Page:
Major news organizations are proceeding cautiously Tuesday following the court-ordered release of the 911 calls from the Sandy Hook Elementary School shooting, in which gun shots and panicked school employees can be overheard.
NBC News said it's not airing the tapes on TV or its websites, citing the opposition against the release by victims' families and others in Newtown, Conn. Quotes and information from the calls will be used in its reports.
"The families of the victims of the Newtown shootings made it public that they did not want the 911 tapes to be released. Unless there is any compelling editorial reason to play the tapes, I would like to respect their wishes," wrote NBC News President Deborah Turness in a staff memo Tuesday morning before the recordings were made available.
ABC News also said it'll not air the tapes "at this time."
CNN plans to air a few parts. "We are preparing a report that will provide context to the recordings and report any new information learned," said CNN spokeswoman Barbara Levin.
Shepard Smith, managing editor of Fox News' breaking news team, told viewers this afternoon that the network will "not be airing the most gut wrenching moments from those calls."
"Out of respect for the victims, we will be very sensitive with what we do put on FOX News Channel and across all of our platforms throughout the day and in the days to come," he said.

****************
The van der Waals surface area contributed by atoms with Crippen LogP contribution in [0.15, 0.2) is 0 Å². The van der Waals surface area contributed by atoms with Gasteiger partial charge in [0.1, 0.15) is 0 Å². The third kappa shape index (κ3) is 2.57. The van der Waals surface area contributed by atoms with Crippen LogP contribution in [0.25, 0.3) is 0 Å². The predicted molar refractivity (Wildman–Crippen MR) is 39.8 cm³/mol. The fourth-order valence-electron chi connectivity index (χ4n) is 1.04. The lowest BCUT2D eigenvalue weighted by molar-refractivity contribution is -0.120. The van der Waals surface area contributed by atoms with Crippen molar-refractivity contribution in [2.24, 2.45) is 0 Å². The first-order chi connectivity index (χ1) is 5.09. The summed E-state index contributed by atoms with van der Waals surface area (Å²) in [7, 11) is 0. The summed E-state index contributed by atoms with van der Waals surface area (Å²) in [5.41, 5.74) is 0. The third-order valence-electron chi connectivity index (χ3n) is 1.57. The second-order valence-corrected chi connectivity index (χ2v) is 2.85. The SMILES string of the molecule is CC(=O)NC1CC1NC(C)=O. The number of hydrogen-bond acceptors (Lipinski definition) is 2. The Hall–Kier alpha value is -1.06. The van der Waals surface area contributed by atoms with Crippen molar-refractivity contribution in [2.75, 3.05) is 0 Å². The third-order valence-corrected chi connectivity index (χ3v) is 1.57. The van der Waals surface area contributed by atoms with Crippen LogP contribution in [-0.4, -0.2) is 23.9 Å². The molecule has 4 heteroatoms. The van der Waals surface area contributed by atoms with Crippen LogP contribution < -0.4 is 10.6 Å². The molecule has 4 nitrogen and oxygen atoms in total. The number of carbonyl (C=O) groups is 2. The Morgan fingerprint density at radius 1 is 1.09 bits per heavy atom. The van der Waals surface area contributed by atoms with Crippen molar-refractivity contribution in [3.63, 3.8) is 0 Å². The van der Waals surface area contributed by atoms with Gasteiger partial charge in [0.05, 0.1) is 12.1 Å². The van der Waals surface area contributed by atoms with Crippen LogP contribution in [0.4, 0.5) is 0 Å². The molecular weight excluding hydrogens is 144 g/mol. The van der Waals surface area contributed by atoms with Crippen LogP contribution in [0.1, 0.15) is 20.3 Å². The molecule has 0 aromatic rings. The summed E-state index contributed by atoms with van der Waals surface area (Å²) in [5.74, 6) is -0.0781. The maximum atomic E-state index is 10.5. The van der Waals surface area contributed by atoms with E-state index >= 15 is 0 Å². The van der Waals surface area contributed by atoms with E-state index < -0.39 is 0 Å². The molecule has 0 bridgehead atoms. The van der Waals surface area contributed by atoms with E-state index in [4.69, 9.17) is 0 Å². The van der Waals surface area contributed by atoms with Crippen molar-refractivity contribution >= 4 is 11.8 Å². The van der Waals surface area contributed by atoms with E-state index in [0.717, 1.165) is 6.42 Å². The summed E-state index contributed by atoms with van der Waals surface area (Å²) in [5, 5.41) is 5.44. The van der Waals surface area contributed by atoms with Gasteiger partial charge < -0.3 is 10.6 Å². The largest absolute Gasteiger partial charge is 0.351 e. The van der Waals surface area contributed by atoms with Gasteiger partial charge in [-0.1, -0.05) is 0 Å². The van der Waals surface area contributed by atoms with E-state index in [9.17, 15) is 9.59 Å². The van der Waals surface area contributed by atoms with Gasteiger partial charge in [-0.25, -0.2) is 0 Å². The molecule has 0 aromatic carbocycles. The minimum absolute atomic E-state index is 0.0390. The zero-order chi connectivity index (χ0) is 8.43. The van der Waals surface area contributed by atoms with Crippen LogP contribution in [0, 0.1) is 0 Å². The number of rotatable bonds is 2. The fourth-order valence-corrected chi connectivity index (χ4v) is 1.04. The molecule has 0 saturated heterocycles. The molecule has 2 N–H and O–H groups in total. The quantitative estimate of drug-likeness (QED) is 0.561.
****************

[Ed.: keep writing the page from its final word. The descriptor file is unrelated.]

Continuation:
CBS News plans to broadcast excerpts, but gunshot sounds will be not be used.
USA TODAY chose to post the tapes on its website. "We felt that a strong warning flag on each of the (segments) containing audio was enough," said David Callaway, the newspaper's editor-in-chief.
The audio recordings were made available after New Britain Superior Court Judge Eliot Prescott issued his approval Tuesday despite heavy opposition from the community and prosecutors.
The Associated Press has sought the recordings to examine the police response to the massacre, and won a ruling by the state's Freedom of Information Commission that the calls are not exempt from public information laws.
Newtown police and State's Attorney Stephen Sedensky III fought against the ruling, arguing that the calls could cause pain for victims' families and hamper investigation.
Contributing: Associated Press